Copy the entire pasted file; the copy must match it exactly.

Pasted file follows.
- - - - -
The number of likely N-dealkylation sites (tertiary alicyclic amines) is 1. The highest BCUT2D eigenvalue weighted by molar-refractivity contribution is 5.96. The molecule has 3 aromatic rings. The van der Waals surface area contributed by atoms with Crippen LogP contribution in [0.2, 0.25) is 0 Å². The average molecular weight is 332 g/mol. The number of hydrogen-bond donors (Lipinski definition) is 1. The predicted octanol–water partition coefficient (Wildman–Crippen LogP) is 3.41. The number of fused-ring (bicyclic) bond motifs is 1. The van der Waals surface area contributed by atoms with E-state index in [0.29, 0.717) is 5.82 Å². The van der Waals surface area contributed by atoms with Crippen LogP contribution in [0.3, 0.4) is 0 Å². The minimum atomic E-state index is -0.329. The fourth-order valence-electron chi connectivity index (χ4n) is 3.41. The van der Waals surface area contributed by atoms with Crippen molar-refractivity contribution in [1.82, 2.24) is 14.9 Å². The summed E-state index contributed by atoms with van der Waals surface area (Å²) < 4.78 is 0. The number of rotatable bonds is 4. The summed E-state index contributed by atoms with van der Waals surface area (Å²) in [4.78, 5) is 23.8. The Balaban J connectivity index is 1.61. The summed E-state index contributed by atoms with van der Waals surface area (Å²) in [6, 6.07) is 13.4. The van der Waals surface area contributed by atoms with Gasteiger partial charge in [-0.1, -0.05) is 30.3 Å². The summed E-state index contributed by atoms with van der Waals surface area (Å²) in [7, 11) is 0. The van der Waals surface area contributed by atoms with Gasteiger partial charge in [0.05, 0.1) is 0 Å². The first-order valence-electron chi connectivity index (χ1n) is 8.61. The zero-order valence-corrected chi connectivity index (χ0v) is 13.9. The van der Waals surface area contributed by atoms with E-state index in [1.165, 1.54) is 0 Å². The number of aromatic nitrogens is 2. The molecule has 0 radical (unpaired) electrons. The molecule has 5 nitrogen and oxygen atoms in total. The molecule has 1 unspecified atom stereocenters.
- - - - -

The number of likely N-dealkylation sites (tertiary alicyclic amines) is 1. The highest BCUT2D eigenvalue weighted by molar-refractivity contribution is 5.96. The molecule has 3 aromatic rings. The van der Waals surface area contributed by atoms with Crippen LogP contribution in [0.2, 0.25) is 0 Å². The average molecular weight is 332 g/mol. The number of hydrogen-bond donors (Lipinski definition) is 1. The predicted octanol–water partition coefficient (Wildman–Crippen LogP) is 3.41. The number of fused-ring (bicyclic) bond motifs is 1. The van der Waals surface area contributed by atoms with E-state index in [0.29, 0.717) is 5.82 Å². The van der Waals surface area contributed by atoms with Crippen LogP contribution in [0.3, 0.4) is 0 Å². The minimum atomic E-state index is -0.329. The fourth-order valence-electron chi connectivity index (χ4n) is 3.41. The van der Waals surface area contributed by atoms with Crippen molar-refractivity contribution in [1.82, 2.24) is 14.9 Å². The summed E-state index contributed by atoms with van der Waals surface area (Å²) < 4.78 is 0. The number of rotatable bonds is 4. The summed E-state index contributed by atoms with van der Waals surface area (Å²) in [4.78, 5) is 23.8. The Balaban J connectivity index is 1.61. The summed E-state index contributed by atoms with van der Waals surface area (Å²) in [6, 6.07) is 13.4. The van der Waals surface area contributed by atoms with Gasteiger partial charge in [-0.1, -0.05) is 30.3 Å². The summed E-state index contributed by atoms with van der Waals surface area (Å²) in [7, 11) is 0. The van der Waals surface area contributed by atoms with Gasteiger partial charge in [0.05, 0.1) is 0 Å². The first-order valence-electron chi connectivity index (χ1n) is 8.61. The zero-order valence-corrected chi connectivity index (χ0v) is 13.9. The van der Waals surface area contributed by atoms with E-state index in [1.165, 1.54) is 0 Å². The number of aromatic nitrogens is 2. The molecule has 0 radical (unpaired) electrons. The molecule has 5 nitrogen and oxygen atoms in total. The molecule has 1 unspecified atom stereocenters.